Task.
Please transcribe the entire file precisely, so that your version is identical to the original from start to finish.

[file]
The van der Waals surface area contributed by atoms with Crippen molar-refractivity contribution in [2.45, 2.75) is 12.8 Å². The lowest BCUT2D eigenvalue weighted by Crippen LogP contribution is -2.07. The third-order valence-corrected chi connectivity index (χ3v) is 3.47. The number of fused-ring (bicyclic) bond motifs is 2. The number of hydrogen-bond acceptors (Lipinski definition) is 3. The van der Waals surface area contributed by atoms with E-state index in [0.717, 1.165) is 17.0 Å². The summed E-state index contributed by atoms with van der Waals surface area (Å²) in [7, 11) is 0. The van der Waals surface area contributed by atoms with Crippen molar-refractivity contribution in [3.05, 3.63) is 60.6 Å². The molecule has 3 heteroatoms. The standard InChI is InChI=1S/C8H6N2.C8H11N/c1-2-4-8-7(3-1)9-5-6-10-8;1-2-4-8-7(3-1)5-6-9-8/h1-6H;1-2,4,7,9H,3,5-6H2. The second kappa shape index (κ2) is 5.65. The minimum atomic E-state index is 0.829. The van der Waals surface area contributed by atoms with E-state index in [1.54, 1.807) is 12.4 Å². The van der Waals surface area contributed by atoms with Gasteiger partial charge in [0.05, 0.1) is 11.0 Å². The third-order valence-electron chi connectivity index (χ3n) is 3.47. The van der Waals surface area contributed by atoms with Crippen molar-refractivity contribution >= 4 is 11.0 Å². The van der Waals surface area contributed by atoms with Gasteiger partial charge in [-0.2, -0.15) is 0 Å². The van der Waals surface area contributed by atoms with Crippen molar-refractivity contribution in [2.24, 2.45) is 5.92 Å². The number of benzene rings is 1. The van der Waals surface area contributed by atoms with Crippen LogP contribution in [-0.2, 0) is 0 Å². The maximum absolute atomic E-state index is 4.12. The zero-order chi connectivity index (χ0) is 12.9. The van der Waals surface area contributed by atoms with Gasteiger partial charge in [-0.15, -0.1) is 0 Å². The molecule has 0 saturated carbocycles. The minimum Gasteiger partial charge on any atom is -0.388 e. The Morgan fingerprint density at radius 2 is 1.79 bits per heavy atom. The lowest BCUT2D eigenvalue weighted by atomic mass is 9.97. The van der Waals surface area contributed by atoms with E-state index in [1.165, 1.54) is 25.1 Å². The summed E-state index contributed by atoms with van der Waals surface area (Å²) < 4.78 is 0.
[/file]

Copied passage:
The van der Waals surface area contributed by atoms with Crippen molar-refractivity contribution in [2.45, 2.75) is 12.8 Å². The lowest BCUT2D eigenvalue weighted by Crippen LogP contribution is -2.07. The third-order valence-corrected chi connectivity index (χ3v) is 3.47. The number of fused-ring (bicyclic) bond motifs is 2. The number of hydrogen-bond acceptors (Lipinski definition) is 3. The van der Waals surface area contributed by atoms with E-state index in [0.717, 1.165) is 17.0 Å². The summed E-state index contributed by atoms with van der Waals surface area (Å²) in [7, 11) is 0. The van der Waals surface area contributed by atoms with Crippen molar-refractivity contribution in [3.05, 3.63) is 60.6 Å². The molecule has 3 heteroatoms. The standard InChI is InChI=1S/C8H6N2.C8H11N/c1-2-4-8-7(3-1)9-5-6-10-8;1-2-4-8-7(3-1)5-6-9-8/h1-6H;1-2,4,7,9H,3,5-6H2. The second kappa shape index (κ2) is 5.65. The minimum atomic E-state index is 0.829. The van der Waals surface area contributed by atoms with E-state index in [1.54, 1.807) is 12.4 Å². The van der Waals surface area contributed by atoms with Gasteiger partial charge in [0.05, 0.1) is 11.0 Å². The third-order valence-electron chi connectivity index (χ3n) is 3.47. The van der Waals surface area contributed by atoms with Crippen molar-refractivity contribution >= 4 is 11.0 Å². The van der Waals surface area contributed by atoms with Gasteiger partial charge in [-0.2, -0.15) is 0 Å². The van der Waals surface area contributed by atoms with Crippen molar-refractivity contribution in [2.24, 2.45) is 5.92 Å². The number of benzene rings is 1. The van der Waals surface area contributed by atoms with Crippen LogP contribution in [-0.2, 0) is 0 Å². The maximum absolute atomic E-state index is 4.12. The zero-order chi connectivity index (χ0) is 12.9. The van der Waals surface area contributed by atoms with Gasteiger partial charge in [-0.15, -0.1) is 0 Å². The molecule has 0 saturated carbocycles. The minimum Gasteiger partial charge on any atom is -0.388 e. The Morgan fingerprint density at radius 2 is 1.79 bits per heavy atom. The lowest BCUT2D eigenvalue weighted by atomic mass is 9.97. The van der Waals surface area contributed by atoms with E-state index in [1.165, 1.54) is 25.1 Å². The summed E-state index contributed by atoms with van der Waals surface area (Å²) < 4.78 is 0.